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Details of Grant 

EPSRC Reference: EP/P003060/2
Title: Enhancing decomposition techniques using large-neighbourhood search to solve large-scale optimisation problems
Principal Investigator: Maher, Dr SJ
Other Investigators:
Researcher Co-Investigators:
Project Partners:
Department: Mathematical Sciences
Organisation: University of Exeter
Scheme: EPSRC Fellowship
Starts: 07 May 2019 Ends: 06 March 2020 Value (£): 88,008
EPSRC Research Topic Classifications:
Mathematical Aspects of OR
EPSRC Industrial Sector Classifications:
No relevance to Underpinning Sectors
Related Grants:
Panel History:  
Summary on Grant Application Form
Optimisation is a fundamental part of today's society. The planning, management and operation of many services rely on optimisation for efficient and cost effective delivery of services. With an ever growing demand for services, the need for efficient operations is becoming more critical.

Transportation is a major beneficiary of research and development of optimisation techniques. The benefits are observed in a reduction of costs through the more efficient running of railways, an increase in the provided services by airlines through better allocation of aircraft and an improvement in the on-time performance of airlines and railway operators through the better integration of crew and aircraft. However, the ability to maintain reduced costs and deliver efficient operations is limited by our capacity to solve optimisation problems of ever growing complexity. Further advances in transportation and other industries will be delivered through the research and development of solution techniques for optimisation problems.

The aim of this research is to improve current optimisation techniques to extend the domain of solvable problems beyond current limits. The research will draw upon current research of two closely related fields of mathematical optimisation---mixed integer programming (MIP) and decomposition techniques. The inexact MIP solution approach of large-neighbourhood search is valuable for finding good solutions to optimisation problems. While the exact decomposition technique of Benders' decomposition greatly simplifies problem formulations and provides an effective solution approach. The recent developments in large-neighbourhood search will be employed to significantly enhance the solution algorithm of Benders' decomposition. This project will exploit synergies from the integration these two methods to extend current capabilities for solving large-scale optimisation problems.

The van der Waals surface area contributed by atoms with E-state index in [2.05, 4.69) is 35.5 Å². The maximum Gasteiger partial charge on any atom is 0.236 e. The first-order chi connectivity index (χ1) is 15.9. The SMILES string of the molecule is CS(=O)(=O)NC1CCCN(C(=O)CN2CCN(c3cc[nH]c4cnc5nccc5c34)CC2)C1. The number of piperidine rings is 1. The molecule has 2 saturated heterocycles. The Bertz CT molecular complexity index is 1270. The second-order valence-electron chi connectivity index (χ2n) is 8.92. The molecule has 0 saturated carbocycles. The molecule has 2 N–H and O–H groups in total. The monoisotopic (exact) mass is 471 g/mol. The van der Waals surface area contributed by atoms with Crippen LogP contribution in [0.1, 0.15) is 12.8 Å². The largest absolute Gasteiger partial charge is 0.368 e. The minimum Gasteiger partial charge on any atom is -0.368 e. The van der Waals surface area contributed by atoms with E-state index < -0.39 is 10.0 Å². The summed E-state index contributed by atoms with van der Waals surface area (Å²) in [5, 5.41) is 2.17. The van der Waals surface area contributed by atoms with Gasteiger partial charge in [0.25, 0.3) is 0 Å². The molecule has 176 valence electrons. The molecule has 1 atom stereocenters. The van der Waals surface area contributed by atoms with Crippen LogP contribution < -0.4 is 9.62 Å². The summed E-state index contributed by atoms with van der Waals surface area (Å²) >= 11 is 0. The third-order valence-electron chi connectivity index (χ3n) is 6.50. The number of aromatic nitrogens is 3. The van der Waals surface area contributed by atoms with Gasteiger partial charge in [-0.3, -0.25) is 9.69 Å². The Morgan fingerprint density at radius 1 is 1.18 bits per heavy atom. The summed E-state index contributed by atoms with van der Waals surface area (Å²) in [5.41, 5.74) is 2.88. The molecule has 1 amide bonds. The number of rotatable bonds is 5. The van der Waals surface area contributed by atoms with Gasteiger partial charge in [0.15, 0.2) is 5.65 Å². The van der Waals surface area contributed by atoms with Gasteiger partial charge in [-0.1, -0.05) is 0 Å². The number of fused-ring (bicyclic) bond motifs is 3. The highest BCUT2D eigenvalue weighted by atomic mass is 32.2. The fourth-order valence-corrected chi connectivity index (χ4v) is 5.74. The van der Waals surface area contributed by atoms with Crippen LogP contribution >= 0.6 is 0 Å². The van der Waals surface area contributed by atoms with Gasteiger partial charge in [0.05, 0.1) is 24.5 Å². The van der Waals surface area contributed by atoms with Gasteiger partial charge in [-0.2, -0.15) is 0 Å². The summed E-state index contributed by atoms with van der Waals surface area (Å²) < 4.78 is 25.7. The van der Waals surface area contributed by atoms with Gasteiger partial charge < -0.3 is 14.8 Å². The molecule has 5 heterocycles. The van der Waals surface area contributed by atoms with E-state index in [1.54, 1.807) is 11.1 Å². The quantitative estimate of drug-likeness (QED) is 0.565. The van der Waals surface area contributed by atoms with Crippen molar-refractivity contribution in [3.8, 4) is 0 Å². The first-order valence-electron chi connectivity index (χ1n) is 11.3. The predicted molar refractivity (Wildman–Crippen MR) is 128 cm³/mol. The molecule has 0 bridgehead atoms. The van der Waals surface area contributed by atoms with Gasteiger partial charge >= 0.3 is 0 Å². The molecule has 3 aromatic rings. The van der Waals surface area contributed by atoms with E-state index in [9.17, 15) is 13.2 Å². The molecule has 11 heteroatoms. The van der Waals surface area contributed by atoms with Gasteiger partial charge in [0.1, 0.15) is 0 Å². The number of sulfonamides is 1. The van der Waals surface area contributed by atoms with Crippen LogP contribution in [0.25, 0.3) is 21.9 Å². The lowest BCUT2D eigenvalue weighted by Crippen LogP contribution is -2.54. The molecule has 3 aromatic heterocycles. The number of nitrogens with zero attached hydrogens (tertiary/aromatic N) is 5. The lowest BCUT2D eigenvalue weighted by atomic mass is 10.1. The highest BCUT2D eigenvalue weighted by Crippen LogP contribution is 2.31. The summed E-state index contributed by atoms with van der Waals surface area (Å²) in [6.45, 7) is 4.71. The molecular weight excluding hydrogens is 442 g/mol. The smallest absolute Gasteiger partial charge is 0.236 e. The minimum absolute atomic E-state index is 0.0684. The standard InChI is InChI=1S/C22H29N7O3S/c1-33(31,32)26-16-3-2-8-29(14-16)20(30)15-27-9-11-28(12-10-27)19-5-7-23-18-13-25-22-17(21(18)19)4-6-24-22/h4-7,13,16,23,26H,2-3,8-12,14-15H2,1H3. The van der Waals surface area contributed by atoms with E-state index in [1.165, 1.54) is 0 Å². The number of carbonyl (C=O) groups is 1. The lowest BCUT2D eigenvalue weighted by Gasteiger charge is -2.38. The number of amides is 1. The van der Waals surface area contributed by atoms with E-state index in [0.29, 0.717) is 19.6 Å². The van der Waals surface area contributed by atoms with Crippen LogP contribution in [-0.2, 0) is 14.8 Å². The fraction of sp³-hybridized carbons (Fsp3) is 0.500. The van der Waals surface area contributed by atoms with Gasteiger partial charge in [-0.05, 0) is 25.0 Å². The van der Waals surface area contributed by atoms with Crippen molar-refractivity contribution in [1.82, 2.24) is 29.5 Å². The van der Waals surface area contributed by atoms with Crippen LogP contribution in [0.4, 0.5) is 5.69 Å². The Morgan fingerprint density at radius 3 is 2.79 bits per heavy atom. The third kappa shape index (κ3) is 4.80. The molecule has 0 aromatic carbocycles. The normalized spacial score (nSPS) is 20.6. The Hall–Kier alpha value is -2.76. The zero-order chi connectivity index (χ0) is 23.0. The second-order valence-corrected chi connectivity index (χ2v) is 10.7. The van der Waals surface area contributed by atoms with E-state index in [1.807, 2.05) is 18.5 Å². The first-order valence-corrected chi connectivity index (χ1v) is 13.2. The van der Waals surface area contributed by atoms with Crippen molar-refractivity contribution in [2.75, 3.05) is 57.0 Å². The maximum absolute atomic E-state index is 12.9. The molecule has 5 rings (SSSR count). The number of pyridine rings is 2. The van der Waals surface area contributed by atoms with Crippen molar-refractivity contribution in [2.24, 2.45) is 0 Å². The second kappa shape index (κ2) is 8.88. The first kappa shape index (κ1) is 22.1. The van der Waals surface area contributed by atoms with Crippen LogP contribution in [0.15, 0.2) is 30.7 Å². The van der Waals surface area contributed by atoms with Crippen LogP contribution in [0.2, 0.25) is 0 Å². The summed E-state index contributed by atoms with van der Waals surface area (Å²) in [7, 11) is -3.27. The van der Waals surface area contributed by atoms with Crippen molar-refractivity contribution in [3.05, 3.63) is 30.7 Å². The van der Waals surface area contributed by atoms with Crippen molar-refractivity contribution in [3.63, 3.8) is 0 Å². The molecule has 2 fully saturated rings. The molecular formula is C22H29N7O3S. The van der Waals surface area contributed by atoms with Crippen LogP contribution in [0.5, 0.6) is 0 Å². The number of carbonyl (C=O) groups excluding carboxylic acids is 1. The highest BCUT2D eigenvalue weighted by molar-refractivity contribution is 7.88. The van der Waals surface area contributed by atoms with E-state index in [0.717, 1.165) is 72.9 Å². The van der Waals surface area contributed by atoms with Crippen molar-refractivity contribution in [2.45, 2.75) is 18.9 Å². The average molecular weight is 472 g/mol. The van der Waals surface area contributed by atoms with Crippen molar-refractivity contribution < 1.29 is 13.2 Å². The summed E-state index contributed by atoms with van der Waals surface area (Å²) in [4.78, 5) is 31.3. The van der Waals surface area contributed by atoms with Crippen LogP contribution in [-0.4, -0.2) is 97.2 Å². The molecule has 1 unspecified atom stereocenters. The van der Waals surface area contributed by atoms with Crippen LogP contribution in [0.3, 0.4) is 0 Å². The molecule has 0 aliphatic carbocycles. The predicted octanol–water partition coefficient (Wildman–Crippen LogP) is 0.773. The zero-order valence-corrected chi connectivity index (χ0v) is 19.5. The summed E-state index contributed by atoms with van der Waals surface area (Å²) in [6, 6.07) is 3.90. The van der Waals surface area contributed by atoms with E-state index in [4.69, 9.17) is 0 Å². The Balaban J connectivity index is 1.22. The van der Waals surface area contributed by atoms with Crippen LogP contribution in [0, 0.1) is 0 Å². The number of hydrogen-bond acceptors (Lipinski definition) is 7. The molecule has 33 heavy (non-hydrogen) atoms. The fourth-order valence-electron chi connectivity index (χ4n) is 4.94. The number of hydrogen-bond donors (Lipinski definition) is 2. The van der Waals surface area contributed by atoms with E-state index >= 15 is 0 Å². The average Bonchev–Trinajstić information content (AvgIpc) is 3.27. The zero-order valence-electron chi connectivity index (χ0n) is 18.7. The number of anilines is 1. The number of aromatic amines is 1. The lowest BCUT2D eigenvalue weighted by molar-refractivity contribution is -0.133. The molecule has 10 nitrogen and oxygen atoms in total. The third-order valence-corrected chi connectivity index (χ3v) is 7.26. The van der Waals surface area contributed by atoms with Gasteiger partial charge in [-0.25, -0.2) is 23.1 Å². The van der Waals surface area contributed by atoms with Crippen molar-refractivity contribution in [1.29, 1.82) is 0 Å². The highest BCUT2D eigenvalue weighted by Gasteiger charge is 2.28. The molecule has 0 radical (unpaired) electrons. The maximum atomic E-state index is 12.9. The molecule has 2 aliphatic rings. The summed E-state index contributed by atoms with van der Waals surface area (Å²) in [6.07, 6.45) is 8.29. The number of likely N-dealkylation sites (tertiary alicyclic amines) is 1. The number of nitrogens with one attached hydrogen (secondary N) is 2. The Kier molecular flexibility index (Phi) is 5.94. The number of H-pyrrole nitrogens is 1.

This project will investigate the enhancement of Benders' decomposition and identify strategies to effectively employ parallel computing infrastructure. The fellowship will achieve the following:

1) The production of a software package for applying Benders' decomposition to general large-scale optimisation problems. An enhanced solver will be developed through the integration of Benders' decomposition with large-neighbourhood search. The resulting software will be capable of solving large-scale optimisation problems from industry and academia.

2) The development of novel parallelisation schemes for Benders' decomposition using the framework of large-neighbourhood search heuristics. The parallelisation schemes will exploit modern computing architecture to significantly reduce solution run times. Further, the algorithmic development will lay the ground work for future parallel computing research.

The developed software will provide tools to apply Benders' decomposition to optimisation problems arising in academia and industry. This will be demonstrated through interdisciplinary collaborative projects in transportation, bioinformatics and climate science. In particular, the recovery of flight schedules after disruption will be investigated, optimisation techniques will be applied to analyse viral sequences and novel algorithms will be employed to identify of strong winds that converge into the jet streams. To facilitate the transfer of knowledge to industry and the wider academic community the available software and solution algorithms will be made freely available for academic use.
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Organisation Website: http://www.ex.ac.uk